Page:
The Matrix ecosystem [2] is already the playground of a number of applications. Although many clients were at the early or late beta stage when this issue went to press, the server situation is not looking as good: Only two of the six projects had left the alpha stage.

However, the Matrix developers are aiming for more than just real-time communication. Their goal is to counteract the fragmentation of the messenger market. Bridges will expand home servers, adding the ability to communicate with other networks and protocols. A text message gateway is in late beta, and bridges for IRC, Slack, and XMPP are still tagged early beta and alpha. No components are currently tagged "stable."

In addition to the Android and iOS clients, our lab team also installed the text-based IRC client WeeChat and integrated a Matrix plug in. We also chatted in the browser-based Vector.im [3]. The functionality and appearance are strongly reminiscent of the good old IRC. Matrix channels have several participants marked with a hashtag, much like IRC channels, and additionally show the name of the home server (e.g., #matrix:matrix.org and #lm:matrix.org).

The clients display a list of available chat rooms. If you want to start a private conversation with another participant, you can open another room on the respective client and invite that participant to join you. Once they have consented, the conversation can begin.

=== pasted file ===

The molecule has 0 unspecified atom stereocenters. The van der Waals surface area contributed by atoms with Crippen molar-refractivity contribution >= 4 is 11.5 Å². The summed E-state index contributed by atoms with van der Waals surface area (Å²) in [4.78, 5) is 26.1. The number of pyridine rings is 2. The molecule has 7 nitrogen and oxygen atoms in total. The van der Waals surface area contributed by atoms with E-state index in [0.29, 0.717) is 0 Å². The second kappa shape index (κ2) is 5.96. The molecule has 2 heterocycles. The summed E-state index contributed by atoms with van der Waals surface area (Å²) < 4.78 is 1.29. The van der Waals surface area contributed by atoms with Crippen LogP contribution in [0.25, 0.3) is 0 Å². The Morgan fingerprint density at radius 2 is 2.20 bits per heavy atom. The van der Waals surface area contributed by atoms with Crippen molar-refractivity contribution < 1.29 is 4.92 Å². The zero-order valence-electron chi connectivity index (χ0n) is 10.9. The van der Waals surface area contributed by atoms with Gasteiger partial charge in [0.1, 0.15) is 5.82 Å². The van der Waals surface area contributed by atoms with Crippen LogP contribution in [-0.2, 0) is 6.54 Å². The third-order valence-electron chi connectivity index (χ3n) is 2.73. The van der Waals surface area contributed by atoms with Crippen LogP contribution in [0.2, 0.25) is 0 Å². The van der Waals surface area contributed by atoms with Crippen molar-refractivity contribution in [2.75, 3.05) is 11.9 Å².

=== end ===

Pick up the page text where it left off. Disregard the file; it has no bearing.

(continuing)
Commands like /join, /nick, /me, /op, /deop, /kick, and /ban also work exactly as on IRC, but Matrix has additional functions for uploading and downloading files, audio and video telephony (some clients), a search function, and a cross-client cache. Each home server not only stores the account information, but also the communication in a history, and synchronizes this data with other home servers and clients. Switching between desktop and mobile devices is thus a seamless process.

Just Talk

Much like Slack [4], the current star of the team communication world, the founder or the user with admin status can make the history of a channel accessible and searchable from the beginning. This means that participants added later can read past discussions. In the settings of the Matrix room, admins define which messages remain in the history (Figure 1). Individual messages about sensitive information can also be deleted selectively with a single mouse click.